Valentine’s Day is the perfect time to discuss emotional wellness and student self-care.
Traditionally the emphasis was on card and gift giving, whereas now we often tend to promote love and kindness on Valentine’s Day. Discussing the different types of love, whether for our parents, neighbours or fellow classmates, allows students to think about the huge concept of love and what it means to them. This provides the perfect opportunity to delve into greetings, giving and gifting.
Morning meetings in the classroom often include a greeting and this can take many forms, including a “Good Morning,” a wave or a handshake.
Often the greetings and responses need to be taught and modelled to help students understand the cues and expectations. Modelling helps students understand how to use eye contact and pressure in a handshake, voice intonation in a verbal greeting and facial expression in a wave.
Where I grew up in Northern Ireland, Valentine’s Day was not celebrated, unless in a romantic relationship. As a teenager, it was awkward and to be avoided. As an adult, it was somewhat similar. When I moved to Canada and had my first child, I discovered that Valentine’s here is about showing love to everyone, a celebration that I really enjoy participating in.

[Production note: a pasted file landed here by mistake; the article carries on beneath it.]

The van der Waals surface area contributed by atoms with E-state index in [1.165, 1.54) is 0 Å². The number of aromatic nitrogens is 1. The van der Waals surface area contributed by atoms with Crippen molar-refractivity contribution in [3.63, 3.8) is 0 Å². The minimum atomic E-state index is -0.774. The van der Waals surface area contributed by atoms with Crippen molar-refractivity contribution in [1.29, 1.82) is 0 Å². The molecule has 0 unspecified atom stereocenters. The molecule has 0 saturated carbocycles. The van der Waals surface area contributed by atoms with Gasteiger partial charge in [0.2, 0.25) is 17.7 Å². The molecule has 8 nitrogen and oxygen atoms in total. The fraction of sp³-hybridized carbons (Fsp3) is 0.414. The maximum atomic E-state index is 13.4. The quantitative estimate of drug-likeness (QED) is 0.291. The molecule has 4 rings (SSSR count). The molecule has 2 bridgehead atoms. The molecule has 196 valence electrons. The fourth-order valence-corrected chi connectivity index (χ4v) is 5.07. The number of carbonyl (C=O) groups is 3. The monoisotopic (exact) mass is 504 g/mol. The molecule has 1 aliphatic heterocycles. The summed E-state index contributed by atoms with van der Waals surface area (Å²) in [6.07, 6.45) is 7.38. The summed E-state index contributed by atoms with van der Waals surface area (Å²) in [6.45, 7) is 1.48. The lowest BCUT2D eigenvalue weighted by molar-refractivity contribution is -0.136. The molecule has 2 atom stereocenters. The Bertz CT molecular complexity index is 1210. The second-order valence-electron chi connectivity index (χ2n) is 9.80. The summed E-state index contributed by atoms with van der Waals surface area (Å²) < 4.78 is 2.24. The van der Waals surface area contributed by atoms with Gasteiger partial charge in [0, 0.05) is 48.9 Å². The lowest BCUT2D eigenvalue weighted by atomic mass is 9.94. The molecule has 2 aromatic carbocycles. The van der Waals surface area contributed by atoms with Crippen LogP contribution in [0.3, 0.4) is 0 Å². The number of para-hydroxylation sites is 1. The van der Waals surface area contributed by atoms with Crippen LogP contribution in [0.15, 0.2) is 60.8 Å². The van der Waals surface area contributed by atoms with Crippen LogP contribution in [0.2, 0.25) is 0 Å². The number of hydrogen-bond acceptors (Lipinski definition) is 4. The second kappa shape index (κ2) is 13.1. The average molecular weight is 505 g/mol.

Taking time to recognize everyone in a daycare room or classroom helps children understand that although they may not be best friends with everyone, they can give everyone respect. Just as greeting everyone is a way to show respect, giving cards is a similar way to acknowledge respect.
Making Valentine’s cards is a fun part of our routine now and we try to change our designs each year. Make your own Paint Printed Valentine’s Cards with Creative Paint Rollers.
While many of our students do not make cards, the act of writing a name on a purchased card offers a wonderfully authentic writing experience.
Some students may be new to Canada or new to the experience of giving cards, so a communication home to explain our Valentine’s Day customs can help clarify expectations to parents. Another suggestion is to give students an opportunity to write/make cards in class and then everything is done in school, relieving the pressure to complete cards at home.
Gifting can also be part of Valentine’s celebrations and we often make something with students that they can take home and gift to family or friends. This is a wonderful way to demonstrate and focus on the joy of giving.
In the past, we have made Heart Crayons from that box of old crayons you have lurking in a dark corner. As a collaborative effort, this could be achieved by a class quite easily and gifted to a friend or younger sibling.
Having a class party is another way to show love, for food, dancing and fun!
Tips as an educator
- Be clear about expectations for giving Valentine’s cards/gifts and communicate to students and parents
- Allow opportunities to talk about Valentine’s day and what it means to each child
- Encourage children to make Valentine’s cards/gifts for special family members in their lives
- Emphasize the message rather than the material focus that is often placed on Valentine’s Day
- Have fun and celebrate love in all its forms